The US Federal Trade Commission (FTC) has proposed a blanket ban on Meta (formerly Facebook) from monetizing data belonging to anyone under the age of 18, saying that the social network violated its 2020 privacy order.

As part of the proposed changes, Meta, which changed its name from Facebook in October 2021, would be prohibited from profiting from data it collects, including through its virtual reality products, from users under the age of 18.

It would also be subject to other expanded limitations, including in its use of facial recognition technology, and required to provide additional protections for users.

“Facebook has repeatedly violated its privacy promises. The company’s recklessness has put young users at risk, and Facebook needs to answer for its failures,” said Samuel Levine, Director of the FTC’s Bureau of Consumer Protection late on Wednesday.

This is the third time the FTC has taken action against Facebook for allegedly failing to protect users’ privacy.

The Commission first filed a complaint against Facebook in 2011 and secured an order in 2012 barring the company from misrepresenting its privacy practices.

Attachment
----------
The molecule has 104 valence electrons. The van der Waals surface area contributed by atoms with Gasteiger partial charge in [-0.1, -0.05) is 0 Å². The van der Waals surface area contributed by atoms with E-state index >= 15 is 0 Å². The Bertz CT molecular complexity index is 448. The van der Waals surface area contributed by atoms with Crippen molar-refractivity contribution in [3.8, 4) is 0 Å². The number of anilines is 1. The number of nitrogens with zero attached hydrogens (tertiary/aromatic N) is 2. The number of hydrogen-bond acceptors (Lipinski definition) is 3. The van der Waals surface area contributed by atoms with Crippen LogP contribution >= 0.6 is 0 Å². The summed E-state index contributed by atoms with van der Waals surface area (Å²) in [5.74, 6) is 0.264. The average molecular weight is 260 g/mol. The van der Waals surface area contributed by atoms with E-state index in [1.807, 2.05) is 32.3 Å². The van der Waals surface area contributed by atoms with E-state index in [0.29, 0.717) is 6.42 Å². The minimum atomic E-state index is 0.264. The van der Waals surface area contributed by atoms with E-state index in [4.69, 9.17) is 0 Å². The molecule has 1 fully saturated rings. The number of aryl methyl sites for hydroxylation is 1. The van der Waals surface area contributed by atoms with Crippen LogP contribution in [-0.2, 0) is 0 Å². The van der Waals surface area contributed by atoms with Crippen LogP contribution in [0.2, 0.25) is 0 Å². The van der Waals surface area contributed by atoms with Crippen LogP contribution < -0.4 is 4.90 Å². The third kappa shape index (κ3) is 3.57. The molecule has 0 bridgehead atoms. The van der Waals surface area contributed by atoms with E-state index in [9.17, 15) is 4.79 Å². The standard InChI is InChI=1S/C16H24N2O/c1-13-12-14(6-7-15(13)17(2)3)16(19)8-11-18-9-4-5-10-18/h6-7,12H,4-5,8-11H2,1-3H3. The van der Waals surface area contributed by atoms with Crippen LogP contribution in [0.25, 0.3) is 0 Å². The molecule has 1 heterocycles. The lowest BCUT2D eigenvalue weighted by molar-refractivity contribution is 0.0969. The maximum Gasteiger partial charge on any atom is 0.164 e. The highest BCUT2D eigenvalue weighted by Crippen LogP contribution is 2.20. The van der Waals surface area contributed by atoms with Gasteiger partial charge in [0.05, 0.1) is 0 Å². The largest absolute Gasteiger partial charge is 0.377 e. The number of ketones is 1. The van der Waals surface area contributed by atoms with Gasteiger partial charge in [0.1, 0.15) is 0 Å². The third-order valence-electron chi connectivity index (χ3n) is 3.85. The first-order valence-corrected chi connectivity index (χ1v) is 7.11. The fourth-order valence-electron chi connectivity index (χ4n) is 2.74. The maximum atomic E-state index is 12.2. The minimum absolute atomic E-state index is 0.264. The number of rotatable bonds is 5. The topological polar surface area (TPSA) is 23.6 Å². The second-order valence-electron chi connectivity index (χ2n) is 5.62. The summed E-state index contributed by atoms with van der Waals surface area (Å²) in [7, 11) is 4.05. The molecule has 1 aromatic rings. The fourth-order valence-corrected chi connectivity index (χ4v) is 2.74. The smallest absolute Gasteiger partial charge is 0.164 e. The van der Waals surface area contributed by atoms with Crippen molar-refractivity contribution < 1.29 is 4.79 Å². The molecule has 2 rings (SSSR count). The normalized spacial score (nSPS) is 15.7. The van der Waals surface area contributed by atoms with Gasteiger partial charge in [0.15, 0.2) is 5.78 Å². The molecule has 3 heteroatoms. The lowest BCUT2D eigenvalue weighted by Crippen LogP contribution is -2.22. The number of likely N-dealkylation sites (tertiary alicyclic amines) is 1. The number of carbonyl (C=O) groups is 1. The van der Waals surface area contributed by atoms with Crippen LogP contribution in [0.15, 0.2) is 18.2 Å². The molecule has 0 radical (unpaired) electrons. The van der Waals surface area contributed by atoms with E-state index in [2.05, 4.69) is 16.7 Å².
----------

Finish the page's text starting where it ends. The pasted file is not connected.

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According to a subsequent complaint filed by the Commission, Facebook violated the first FTC order within months of it being finalized — engaging in misrepresentations that helped fuel the Cambridge Analytica scandal.

In 2019, Facebook agreed to a second order, which took effect in 2020, resolving claims that it violated the FTC’s first order.

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“Today’s action alleges that Facebook has violated the 2020 order, as well as the Children’s Online Privacy Protection Act Rule (COPPA Rule),” said the FTC.

The 2020 privacy order required Facebook to pay a $5 billion civil penalty.

In addition, the FTC has asked the company to respond to allegations that, from late 2017 until mid-2019, Facebook misrepresented that parents could control whom their children communicated with through its Messenger Kids product.

Despite the company’s promises that children using Messenger Kids would only be able to communicate with contacts approved by their parents, children in certain circumstances were able to communicate with unapproved contacts in group text chats and group video calls.

Under the COPPA Rule, operators of websites or online services that are directed to children under 13 must notify parents and obtain their verifiable parental consent before collecting personal information from children.